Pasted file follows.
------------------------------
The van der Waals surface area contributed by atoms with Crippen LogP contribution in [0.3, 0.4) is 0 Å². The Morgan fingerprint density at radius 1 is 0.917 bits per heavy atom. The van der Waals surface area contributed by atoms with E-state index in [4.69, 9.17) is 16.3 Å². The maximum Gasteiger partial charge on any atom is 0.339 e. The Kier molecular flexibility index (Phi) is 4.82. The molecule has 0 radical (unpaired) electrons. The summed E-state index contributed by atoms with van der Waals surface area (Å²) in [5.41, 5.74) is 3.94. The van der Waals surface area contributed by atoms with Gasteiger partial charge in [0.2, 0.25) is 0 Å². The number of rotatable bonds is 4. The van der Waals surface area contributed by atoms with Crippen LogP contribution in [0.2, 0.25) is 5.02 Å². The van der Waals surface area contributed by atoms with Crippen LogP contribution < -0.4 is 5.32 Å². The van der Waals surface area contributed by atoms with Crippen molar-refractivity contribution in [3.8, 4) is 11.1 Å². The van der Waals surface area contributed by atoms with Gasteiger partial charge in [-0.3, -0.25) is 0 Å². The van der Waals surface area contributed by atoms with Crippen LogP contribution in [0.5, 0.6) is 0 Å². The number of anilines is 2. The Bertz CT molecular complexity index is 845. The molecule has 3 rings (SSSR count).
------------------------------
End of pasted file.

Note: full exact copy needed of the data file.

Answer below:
The van der Waals surface area contributed by atoms with Crippen LogP contribution in [0.3, 0.4) is 0 Å². The Morgan fingerprint density at radius 1 is 0.917 bits per heavy atom. The van der Waals surface area contributed by atoms with E-state index in [4.69, 9.17) is 16.3 Å². The maximum Gasteiger partial charge on any atom is 0.339 e. The Kier molecular flexibility index (Phi) is 4.82. The molecule has 0 radical (unpaired) electrons. The summed E-state index contributed by atoms with van der Waals surface area (Å²) in [5.41, 5.74) is 3.94. The van der Waals surface area contributed by atoms with Gasteiger partial charge in [0.2, 0.25) is 0 Å². The number of rotatable bonds is 4. The van der Waals surface area contributed by atoms with Crippen LogP contribution in [0.2, 0.25) is 5.02 Å². The van der Waals surface area contributed by atoms with Crippen LogP contribution < -0.4 is 5.32 Å². The van der Waals surface area contributed by atoms with Crippen molar-refractivity contribution in [3.8, 4) is 11.1 Å². The van der Waals surface area contributed by atoms with Gasteiger partial charge in [-0.3, -0.25) is 0 Å². The van der Waals surface area contributed by atoms with Crippen LogP contribution in [0.5, 0.6) is 0 Å². The number of anilines is 2. The Bertz CT molecular complexity index is 845. The molecule has 3 rings (SSSR count).